In our opinion: Let’s hope Georgia’s primary disaster isn’t a harbinger of things to come
For the good of the nation, Americans need to insist problems are solved before the November election.
In the Deep South, where the suppression of black votes is a dark part of American history, Georgia’s primary election this week was as troubling as it was astounding. In precincts where minorities are a majority, long lines snaked down streets, people who had requested absentee ballots did not receive them and were not allowed to vote in person, and confusing new voting machines caused troubles.
Americans need to wonder, was this an isolated set of circumstances in one state, or was it a harbinger of things to come nationwide in November?
For the good of the nation, Americans need to insist these problems are solved before then.
In a report on the possibility of a nationwide effort to sow doubt in American elections, Deseret News Washington reporter Matt Brown this week quoted experts on the importance of maintaining public confidence in the election system. “If you don’t have that,” Richard Hasen, a professor of law and political science at the University of California Irvine said, “then you don’t have a democracy.”
The Republican National Committee and President Donald Trump’s reelection campaign has pledged to gather thousands of volunteers to watch polling places in November, searching for fraud in various forms. This follows after members of both parties who lost in 2018 tried to make unsubstantiated claims of irregularities.
Such claims are hardly new to the republic. However, nothing can be more damaging to the nation than a widespread loss of faith in the method by which people choose their leaders. That ultimately could lead to violent protests and accusations that people are assuming office illegitimately, weakening the nation from within.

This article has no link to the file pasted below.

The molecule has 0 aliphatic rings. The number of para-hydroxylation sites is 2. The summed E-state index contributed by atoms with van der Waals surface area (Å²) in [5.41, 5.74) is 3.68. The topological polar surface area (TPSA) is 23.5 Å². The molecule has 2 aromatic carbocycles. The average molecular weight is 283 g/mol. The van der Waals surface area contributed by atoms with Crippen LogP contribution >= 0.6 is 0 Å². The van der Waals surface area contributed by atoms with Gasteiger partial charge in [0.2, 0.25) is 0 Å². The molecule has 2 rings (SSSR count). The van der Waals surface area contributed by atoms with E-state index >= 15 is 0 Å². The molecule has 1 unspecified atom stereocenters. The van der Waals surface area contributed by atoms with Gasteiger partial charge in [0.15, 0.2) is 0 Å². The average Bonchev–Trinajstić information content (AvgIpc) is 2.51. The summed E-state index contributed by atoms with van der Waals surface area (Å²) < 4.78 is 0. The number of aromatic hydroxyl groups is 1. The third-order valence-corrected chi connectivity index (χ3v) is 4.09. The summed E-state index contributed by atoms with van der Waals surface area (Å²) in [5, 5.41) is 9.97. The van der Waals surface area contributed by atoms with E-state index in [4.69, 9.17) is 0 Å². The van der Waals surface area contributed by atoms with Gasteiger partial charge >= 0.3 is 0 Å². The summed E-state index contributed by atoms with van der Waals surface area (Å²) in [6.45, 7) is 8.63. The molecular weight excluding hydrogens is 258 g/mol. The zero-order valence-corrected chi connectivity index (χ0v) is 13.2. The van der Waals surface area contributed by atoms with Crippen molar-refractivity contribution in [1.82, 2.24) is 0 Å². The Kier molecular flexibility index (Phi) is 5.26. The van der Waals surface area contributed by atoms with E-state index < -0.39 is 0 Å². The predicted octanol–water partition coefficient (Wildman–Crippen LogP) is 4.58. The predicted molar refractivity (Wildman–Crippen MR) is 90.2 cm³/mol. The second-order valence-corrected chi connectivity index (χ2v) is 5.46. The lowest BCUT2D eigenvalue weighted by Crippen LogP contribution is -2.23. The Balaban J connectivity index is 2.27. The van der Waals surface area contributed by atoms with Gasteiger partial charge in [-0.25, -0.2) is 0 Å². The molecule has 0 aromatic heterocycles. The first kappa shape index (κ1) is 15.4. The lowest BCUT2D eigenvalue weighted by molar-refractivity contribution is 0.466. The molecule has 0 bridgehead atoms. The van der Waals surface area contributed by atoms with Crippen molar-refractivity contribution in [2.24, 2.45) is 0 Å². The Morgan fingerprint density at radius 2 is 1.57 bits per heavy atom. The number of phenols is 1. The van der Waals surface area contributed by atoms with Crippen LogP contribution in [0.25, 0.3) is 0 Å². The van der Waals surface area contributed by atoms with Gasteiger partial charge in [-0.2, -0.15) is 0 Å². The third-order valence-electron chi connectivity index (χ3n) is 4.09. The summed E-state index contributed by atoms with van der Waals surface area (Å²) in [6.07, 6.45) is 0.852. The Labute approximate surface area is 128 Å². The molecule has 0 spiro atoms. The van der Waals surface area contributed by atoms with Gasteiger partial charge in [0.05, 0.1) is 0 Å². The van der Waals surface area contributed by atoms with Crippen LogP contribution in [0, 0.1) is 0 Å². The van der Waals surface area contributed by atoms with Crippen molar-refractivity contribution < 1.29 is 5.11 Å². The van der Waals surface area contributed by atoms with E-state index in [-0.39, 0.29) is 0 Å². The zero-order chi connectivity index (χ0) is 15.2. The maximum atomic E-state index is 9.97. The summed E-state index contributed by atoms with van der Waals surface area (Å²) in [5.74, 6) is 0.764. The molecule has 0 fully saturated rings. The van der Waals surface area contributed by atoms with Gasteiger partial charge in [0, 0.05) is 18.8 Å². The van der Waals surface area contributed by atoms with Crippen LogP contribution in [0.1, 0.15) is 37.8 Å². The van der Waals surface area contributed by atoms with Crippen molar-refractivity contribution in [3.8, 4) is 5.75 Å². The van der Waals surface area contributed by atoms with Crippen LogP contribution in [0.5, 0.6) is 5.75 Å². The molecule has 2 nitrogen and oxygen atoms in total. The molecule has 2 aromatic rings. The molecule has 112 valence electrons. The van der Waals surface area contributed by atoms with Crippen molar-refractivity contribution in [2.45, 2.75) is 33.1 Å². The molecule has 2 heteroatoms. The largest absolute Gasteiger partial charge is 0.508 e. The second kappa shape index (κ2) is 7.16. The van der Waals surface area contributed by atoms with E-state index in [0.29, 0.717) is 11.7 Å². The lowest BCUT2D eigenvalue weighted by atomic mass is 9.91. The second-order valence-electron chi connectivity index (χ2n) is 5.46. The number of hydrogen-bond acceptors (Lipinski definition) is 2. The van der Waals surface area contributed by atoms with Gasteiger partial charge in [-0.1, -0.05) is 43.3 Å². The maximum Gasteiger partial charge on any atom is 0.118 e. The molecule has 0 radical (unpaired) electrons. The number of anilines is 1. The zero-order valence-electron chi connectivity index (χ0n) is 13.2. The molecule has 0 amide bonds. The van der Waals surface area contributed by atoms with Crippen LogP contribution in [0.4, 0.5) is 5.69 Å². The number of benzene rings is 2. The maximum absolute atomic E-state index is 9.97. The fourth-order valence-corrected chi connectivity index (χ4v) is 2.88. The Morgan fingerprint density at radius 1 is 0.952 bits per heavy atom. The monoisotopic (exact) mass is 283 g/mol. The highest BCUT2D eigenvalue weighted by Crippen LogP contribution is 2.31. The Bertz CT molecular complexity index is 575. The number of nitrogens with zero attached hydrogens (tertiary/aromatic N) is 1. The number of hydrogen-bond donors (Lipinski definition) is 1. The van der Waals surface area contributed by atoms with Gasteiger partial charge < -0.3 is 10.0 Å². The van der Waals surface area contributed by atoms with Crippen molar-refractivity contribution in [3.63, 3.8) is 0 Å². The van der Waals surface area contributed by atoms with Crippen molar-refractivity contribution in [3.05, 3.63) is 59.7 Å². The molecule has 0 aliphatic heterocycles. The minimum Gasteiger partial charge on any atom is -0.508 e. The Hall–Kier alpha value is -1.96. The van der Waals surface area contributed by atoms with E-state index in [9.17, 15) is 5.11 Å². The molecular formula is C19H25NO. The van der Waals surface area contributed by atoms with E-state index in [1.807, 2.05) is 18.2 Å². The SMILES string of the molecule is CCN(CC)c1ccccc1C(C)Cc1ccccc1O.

But it also could be a shrewd strategy for any candidate who loses a tight race,
In the United States, elections are local matters. Even the presidential election exists as a series of small elections, nearly always governed by a county, that add up to a larger state tally from which electors are chosen as part of the Electoral College. This system has its virtues. Large-scale fraud is more difficult in such a fractured system. Surgically applied small-scale fraud in key precincts, however, could change outcomes.
Such allegations were the basis for complaints that the John F. Kennedy-Lyndon Johnson ticket might have altered election results in Chicago and parts of Texas in 1960. While investigators found some instances of fraud back then, Richard Nixon put an end to the probes and conceded defeat, thereby quieting concerns that might have damaged the nation.
Such investigations typically find little hard evidence of fraud, but allegations alone can plant seeds of doubt in an electorate, especially if an election results in a small margin of victory.
This year’s elections are complicated by a pandemic, which makes in-person voting a health risk. Anti-racism protests, focused on the death of George Floyd, also puts a spotlight on irregularities that affect minority voters more than any others.
Add in allegations that foreign operatives may be trying to alter election outcomes, and you have a recipe for a potential electoral disaster. As Hasen said, people need to have enough faith in the system that they can accept defeat and begin focusing on the next election.
That outcome should be the overriding goal for every state and county election official. Neither racism, deliberate fraud on behalf of a candidate nor foreign interference should be allowed to cloud the results this fall.